A crowd demonstrated against the Tokyo Olympics earlier this month in Tokyo, Japan. With less than three months to go before the Olympics, concerns in Japan remain about the possibility of hosting such a major event amid the ongoing COVID-19 pandemic. Yuichi Yamazaki / Getty Images Hide caption
Yuichi Yamazaki / Getty Images
Yuichi Yamazaki / Getty Images
The Japanese government put a larger part of the country into a state of emergency of the coronavirus on Friday as the opposition to the Tokyo Olympics becomes more organized and vehement, with only 70 days left until the opening ceremony.
Nine of Japan’s 47 prefectures are in a state of emergency after Hokkaido, Okayama and Hiroshima by the end of the month joined this list on Friday. The two largest cities Tokyo and Osaka are in a state of emergency. The number of cases in a fourth wave of infections continues to rise.
The government remains firmly convinced that the Games will go as planned and is committed to putting in place appropriate anti-virus measures to keep the Olympics safe.
The problem is that local governments and medical institutions are opposed to central government efforts to secure scarce medical resources for the Olympics. They refuse to prioritize Olympic athletes and staff over their own people.
“We are not considering securing or assigning hospital beds to people in connection with the Olympics if it means our prefecture’s citizens cannot use them,” said Toshihito Kumagai, governor of Chiba Prefecture. told Reporter Thursday.
Surfing, wrestling, taekwondo and other Olympic events take place in Chiba, which borders Tokyo. Ibaraki and Kanagawa prefectures, also located near Tokyo and hosting events, have made similar decisions due to scarce medical resources.
About 40 out of more than 500 cities are from a program The Nikkei newspaper reports that it will host Olympic athletes for training camps and cultural exchanges. Chiba announced This week the U.S. track and field team canceled its training camp in the prefecture for about 120 athletes.
On Thursday, a union representing 130 doctors submitted a written request to the Ministry of Health, Labor and Social Affairs to cancel the Games. “We shouldn’t turn Tokyo into a coronavirus hotspot. The Tokyo Olympics shouldn’t take place now,” said group leader Dr. Naoto Ueyama, told reporters on Thursday.
Another group of critics delivered A petition to the Olympic organizers on Friday that had collected around 350,000 online signatures within nine days and called for the games to be canceled.
And at the end of last month, healthcare workers took to Twitter protest a government request to the Japanese Nursing Association for 500 Nurses to help with the Olympics. “We are not throwaway farmers,” scolded a nurse in a tweet.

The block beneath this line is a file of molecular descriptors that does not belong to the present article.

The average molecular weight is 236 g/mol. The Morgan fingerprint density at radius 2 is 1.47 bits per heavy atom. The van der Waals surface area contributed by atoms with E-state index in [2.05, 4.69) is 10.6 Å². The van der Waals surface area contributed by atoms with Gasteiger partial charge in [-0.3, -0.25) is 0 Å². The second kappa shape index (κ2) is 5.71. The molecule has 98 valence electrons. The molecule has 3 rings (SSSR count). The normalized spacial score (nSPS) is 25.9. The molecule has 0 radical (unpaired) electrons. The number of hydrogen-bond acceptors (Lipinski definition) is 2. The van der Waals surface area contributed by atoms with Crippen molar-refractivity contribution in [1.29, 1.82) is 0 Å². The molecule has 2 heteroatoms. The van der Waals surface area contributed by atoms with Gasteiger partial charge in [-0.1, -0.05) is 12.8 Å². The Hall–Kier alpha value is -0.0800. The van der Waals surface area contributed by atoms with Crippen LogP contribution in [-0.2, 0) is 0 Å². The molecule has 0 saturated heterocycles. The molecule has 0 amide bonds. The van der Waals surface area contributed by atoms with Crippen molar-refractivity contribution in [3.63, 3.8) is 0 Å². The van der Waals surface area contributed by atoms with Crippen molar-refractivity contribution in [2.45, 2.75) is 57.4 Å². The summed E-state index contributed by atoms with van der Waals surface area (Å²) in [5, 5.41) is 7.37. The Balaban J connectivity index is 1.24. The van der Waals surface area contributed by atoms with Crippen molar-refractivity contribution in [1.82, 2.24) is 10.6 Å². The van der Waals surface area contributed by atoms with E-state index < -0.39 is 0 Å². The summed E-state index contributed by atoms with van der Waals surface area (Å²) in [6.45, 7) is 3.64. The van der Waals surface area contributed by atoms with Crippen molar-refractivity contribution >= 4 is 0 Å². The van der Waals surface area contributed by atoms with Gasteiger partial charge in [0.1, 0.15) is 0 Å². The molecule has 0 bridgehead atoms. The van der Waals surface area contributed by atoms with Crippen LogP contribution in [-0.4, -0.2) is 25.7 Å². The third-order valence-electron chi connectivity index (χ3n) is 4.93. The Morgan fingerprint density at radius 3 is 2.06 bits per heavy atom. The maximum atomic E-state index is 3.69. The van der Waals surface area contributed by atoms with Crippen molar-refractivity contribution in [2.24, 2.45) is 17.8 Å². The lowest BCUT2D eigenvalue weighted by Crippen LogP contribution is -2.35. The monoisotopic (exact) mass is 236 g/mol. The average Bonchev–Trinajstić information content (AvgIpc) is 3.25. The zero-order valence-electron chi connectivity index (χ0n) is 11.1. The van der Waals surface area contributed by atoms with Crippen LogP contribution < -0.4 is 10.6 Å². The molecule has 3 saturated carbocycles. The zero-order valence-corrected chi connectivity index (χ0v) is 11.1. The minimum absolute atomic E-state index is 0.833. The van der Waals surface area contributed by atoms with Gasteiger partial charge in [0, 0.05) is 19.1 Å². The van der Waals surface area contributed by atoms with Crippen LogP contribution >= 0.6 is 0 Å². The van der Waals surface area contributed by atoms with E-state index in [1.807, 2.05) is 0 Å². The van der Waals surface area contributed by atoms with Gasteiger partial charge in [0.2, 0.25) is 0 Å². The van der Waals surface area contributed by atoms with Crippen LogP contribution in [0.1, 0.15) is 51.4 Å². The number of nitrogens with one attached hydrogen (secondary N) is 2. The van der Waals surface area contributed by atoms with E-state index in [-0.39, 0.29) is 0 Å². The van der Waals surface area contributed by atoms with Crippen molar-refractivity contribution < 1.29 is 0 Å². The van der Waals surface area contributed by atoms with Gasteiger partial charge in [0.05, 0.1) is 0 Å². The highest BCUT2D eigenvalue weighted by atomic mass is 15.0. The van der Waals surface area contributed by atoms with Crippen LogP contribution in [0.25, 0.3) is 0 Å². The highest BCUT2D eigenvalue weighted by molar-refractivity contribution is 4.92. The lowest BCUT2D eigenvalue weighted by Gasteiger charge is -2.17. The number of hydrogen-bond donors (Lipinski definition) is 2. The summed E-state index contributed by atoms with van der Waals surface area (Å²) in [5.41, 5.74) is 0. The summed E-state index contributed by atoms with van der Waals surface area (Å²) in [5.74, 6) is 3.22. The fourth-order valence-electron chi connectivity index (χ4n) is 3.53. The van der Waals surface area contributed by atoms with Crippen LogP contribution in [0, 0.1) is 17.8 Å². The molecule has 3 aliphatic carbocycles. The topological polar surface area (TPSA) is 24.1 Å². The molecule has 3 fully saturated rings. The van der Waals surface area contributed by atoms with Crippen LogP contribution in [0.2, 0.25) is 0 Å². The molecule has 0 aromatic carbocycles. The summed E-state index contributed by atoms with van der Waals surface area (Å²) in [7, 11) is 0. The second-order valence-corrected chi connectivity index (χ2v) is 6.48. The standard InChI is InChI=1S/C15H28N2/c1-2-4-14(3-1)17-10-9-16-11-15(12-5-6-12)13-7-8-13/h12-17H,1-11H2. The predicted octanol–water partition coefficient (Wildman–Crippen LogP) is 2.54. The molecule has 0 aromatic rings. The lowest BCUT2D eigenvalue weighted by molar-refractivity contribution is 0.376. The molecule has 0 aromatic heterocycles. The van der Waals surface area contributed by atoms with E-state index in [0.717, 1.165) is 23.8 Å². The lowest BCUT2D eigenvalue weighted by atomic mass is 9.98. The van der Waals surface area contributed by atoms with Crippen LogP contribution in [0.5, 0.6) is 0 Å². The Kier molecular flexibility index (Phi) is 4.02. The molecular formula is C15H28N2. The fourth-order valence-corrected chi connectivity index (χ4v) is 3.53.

Meanwhile, the tone of criticism of the government and its insistence on holding the Games is mounting.
“No vaccine. No medication. Shall we fight with bamboo spears?” asked a whole page display in three national newspapers published by the outspoken Takarajimasha Publishing House. “We will be killed by politics if things stay the same,” she added, showing a picture of the coronavirus as well as pictures of WWII-era children training with wooden weapons to fight US troops.
For the Japanese, the images are a familiar reminder of a callous government that sacrifices innocent lives for a lost cause.
Prime Minister Yoshihide Suga defended himself in parliament on Monday. insist that he had never “put the Olympics first” and said that “my priority has been to protect the life and health of the Japanese people.”
Opposition lawmakers say the opposite is true.
“Unfortunately, we have to say that it is impossible to protect the life, health and livelihood of the Japanese people during the Olympic and Paralympic Games,” said Yukio Edano, chairman of the opposition Constitutional Democratic Party of Japan. told Legislators Monday.
The game organizers continue to deny any indication of uncertainty about the game’s fate that is very characteristic of them, he says Jules Boykoff, a retired professional soccer player and Olympics historian from Pacific University Oregon.
“Historically, the International Olympic Committee (IOC) has been impervious to public opinion,” he says. “It is their most important thing and they are not going to lose it to public opinion.”
He points out that 90% of Olympic revenue comes from broadcasting rights and corporate sponsorship. Even if the games are reduced to a pure TV spectacle, the IOC still gets its money.
Even so, Boykoff, who has researched the anti-Olympic movement in several countries, including Japan, notes that opposition to the Games is growing so strong that it is hard to ignore.
“Such a contradiction against hosting the Games at full throttle,” he says, “is unprecedented in recent history of the Olympic Games.”
If Boykoff pushes the Games forward, it could lead to “a relatively joyless affair, lacking the cultural exchange and interaction that make the Olympics special for many people”.
In contrast, the cancellation of the games could remind people that some things, including public health, are more important than an optional sports spectacle.
“These things are more important than sports,” he says. “They are more important than the money the Olympics will generate.”
Chie Kobayashi contributed to this report from Tokyo.